Carl stood up, ready to leave, and said, “Blame Dave for that.  He climbed all over Phil and me, said we weren’t pulling our weight and forced us to practice and learn how to do things right.  We’re only better now because of him.  Stay away from him if you know what’s good for you.  He’ll mess you up something fierce.”

He laughed, and Phil did too.  Then Phil spoke.  “I don’t know whether we ever thanked you, Dave.”  And to Chip he said, “He’s the best teacher I ever had.”

Chip looked at me for a moment, then turned to Roger. “Roger, do you mind if I stick around to practice awhile?”

Roger shook his head.   “Come whenever you like, Chip.  We don’t lock the place.  You don’t need an invite.  You’re one of us now.”

With that, everyone wandered off.  Everyone except Chip and me.  Chip had stood up.  I was still on my butt, leaning against the wall.  Chip looked down at me, then came over and sat down next to me.  He didn’t say anything.  I guessed he knew I had something to say.  And I did.  But first I had to let myself settle.  His sitting next to me, smelling of sweaty boy, was doing a number on me.  I couldn’t have stood up then without dying of embarrassment.  Part of being 16, I guessed.

“What gives?” I said.

He looked at me, wrinkled his forehead to show his puzzlement, and asked, very innocently, “Huh?  What?”  Then, slowly, he began to smile.  I’d swear my heart did a little extra thump.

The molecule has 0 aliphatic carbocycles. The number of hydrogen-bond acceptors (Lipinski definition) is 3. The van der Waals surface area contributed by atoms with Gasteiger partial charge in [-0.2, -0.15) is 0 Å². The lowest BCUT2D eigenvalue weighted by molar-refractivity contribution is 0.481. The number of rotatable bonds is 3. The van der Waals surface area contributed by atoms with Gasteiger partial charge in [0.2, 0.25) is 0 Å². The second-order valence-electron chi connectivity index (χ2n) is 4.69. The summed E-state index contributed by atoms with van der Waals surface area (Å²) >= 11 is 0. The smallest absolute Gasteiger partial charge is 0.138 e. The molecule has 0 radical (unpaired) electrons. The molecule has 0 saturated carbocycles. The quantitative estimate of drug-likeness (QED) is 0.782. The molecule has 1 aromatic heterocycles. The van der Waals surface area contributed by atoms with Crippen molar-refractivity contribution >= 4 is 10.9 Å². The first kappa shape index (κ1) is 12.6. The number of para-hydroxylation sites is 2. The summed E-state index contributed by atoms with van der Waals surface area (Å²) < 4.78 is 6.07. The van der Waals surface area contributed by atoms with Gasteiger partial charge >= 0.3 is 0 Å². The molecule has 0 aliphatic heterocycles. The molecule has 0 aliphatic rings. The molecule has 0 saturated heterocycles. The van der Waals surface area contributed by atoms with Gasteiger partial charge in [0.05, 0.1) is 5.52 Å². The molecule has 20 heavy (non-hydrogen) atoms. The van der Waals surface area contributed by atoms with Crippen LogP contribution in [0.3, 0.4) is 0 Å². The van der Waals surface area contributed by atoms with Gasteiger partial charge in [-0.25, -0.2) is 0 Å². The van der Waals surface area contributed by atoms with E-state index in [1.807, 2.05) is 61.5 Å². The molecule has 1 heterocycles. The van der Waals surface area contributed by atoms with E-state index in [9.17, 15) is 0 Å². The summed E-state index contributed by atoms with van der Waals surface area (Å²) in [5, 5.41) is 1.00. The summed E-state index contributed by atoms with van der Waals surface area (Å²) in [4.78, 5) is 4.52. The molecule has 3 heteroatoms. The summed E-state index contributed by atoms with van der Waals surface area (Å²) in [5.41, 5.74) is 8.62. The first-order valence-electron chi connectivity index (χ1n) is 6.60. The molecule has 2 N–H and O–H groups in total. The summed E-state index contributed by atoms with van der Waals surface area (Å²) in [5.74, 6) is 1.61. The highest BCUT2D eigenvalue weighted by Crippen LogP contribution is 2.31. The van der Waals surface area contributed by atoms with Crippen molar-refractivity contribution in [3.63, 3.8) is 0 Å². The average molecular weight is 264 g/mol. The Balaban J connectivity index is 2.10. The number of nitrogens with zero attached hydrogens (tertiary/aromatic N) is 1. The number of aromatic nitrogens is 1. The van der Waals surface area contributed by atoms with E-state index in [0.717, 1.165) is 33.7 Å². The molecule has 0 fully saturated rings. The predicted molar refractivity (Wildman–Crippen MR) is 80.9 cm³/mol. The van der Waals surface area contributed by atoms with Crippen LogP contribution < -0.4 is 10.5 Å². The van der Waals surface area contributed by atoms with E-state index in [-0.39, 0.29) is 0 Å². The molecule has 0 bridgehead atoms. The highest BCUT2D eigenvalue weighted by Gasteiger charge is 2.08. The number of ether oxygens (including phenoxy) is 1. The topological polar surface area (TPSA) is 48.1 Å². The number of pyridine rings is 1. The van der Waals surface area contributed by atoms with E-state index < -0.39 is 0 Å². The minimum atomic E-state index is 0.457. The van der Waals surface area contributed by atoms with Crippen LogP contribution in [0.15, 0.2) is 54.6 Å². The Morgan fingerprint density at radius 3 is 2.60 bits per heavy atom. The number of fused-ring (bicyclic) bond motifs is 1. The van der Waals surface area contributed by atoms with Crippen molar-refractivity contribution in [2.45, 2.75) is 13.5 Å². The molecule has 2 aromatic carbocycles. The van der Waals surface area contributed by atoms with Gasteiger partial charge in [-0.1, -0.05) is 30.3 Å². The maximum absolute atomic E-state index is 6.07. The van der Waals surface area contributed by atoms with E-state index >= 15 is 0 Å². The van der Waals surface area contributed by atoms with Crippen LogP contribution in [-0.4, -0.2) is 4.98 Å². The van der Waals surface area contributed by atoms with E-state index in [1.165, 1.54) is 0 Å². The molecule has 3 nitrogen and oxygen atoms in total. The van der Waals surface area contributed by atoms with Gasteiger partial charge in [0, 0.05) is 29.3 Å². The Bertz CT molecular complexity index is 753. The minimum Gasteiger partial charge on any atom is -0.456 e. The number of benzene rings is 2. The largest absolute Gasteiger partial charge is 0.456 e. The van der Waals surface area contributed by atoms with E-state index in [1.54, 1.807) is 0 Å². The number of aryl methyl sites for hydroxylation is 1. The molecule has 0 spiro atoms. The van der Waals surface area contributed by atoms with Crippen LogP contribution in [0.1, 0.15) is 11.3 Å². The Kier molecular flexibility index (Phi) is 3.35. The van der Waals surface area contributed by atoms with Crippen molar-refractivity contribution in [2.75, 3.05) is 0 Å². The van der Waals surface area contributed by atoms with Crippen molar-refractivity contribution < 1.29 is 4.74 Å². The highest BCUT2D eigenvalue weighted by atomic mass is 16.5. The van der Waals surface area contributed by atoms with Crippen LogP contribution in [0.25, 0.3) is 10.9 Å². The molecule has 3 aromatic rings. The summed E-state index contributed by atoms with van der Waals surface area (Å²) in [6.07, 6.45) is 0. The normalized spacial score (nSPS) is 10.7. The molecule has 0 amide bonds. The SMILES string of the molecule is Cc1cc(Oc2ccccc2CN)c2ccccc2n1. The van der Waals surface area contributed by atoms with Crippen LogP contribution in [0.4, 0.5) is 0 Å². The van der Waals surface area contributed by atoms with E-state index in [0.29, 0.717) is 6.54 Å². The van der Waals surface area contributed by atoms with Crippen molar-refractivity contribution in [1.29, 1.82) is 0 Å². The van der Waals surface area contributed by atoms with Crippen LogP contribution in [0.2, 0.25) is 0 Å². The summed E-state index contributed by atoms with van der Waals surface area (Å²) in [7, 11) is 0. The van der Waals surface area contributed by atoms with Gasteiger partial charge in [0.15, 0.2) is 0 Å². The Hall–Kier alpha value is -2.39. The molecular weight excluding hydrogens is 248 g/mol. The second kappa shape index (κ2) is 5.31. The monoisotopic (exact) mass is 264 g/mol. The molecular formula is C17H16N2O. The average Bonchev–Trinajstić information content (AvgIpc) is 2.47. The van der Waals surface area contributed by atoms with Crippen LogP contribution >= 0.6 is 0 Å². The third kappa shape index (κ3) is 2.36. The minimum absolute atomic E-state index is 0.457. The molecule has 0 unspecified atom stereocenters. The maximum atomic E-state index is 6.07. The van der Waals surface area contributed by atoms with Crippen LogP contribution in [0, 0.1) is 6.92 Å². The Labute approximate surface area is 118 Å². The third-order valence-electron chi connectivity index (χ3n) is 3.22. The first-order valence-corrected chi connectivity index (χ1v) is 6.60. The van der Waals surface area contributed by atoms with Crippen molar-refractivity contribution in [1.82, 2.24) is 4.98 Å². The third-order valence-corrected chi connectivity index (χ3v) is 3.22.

“You know just what I mean.  You didn’t take a single jump shot, not one, and we played all morning.  Not one in three games.  Why not?”

He wriggled against the side of the barn, scratching an itch on his back, which made me think of his sweaty back, and scratching it gently, and I had to change my thoughts really quickly.  I knew we’d have to stand up soon.  I was also looking at myself from within.  This wasn’t like me at all.  To be this taken by someone I’d just met?  It had never happened to this extent before. 

Chip took a quick glance at me, then looked off into the distance.  “I know I can shoot,” he said after a short time.  “I wouldn’t have learned anything by shooting, plus the game would have degenerated.  And Tim would have gotten pissed.”

“Wow!  You’ve figured Tim out already?”